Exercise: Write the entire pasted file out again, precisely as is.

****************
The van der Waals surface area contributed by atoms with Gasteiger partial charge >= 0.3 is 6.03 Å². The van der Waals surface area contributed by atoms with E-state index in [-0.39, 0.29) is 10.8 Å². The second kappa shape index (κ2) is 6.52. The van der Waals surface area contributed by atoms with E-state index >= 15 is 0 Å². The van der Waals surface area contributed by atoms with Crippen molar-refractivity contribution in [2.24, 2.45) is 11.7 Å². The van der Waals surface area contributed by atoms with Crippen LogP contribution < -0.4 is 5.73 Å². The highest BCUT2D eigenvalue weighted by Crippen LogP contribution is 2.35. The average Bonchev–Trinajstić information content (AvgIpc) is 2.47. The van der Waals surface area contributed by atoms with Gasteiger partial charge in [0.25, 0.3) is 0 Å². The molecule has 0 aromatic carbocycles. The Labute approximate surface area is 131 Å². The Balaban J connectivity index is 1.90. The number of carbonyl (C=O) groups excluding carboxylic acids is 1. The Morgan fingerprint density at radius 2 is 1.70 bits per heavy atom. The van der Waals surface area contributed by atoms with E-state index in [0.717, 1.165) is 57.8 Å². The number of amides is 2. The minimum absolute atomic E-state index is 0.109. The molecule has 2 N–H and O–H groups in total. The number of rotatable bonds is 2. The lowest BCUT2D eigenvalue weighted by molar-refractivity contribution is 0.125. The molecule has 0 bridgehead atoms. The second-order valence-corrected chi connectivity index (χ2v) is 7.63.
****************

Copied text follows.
The van der Waals surface area contributed by atoms with Gasteiger partial charge >= 0.3 is 6.03 Å². The van der Waals surface area contributed by atoms with E-state index in [-0.39, 0.29) is 10.8 Å². The second kappa shape index (κ2) is 6.52. The van der Waals surface area contributed by atoms with E-state index >= 15 is 0 Å². The van der Waals surface area contributed by atoms with Crippen molar-refractivity contribution in [2.24, 2.45) is 11.7 Å². The van der Waals surface area contributed by atoms with Crippen LogP contribution < -0.4 is 5.73 Å². The highest BCUT2D eigenvalue weighted by Crippen LogP contribution is 2.35. The average Bonchev–Trinajstić information content (AvgIpc) is 2.47. The van der Waals surface area contributed by atoms with Gasteiger partial charge in [0.25, 0.3) is 0 Å². The molecule has 0 aromatic carbocycles. The Labute approximate surface area is 131 Å². The Balaban J connectivity index is 1.90. The number of carbonyl (C=O) groups excluding carboxylic acids is 1. The Morgan fingerprint density at radius 2 is 1.70 bits per heavy atom. The van der Waals surface area contributed by atoms with E-state index in [0.717, 1.165) is 57.8 Å². The number of amides is 2. The minimum absolute atomic E-state index is 0.109. The molecule has 2 N–H and O–H groups in total. The number of rotatable bonds is 2. The lowest BCUT2D eigenvalue weighted by molar-refractivity contribution is 0.125. The molecule has 0 bridgehead atoms. The second-order valence-corrected chi connectivity index (χ2v) is 7.63.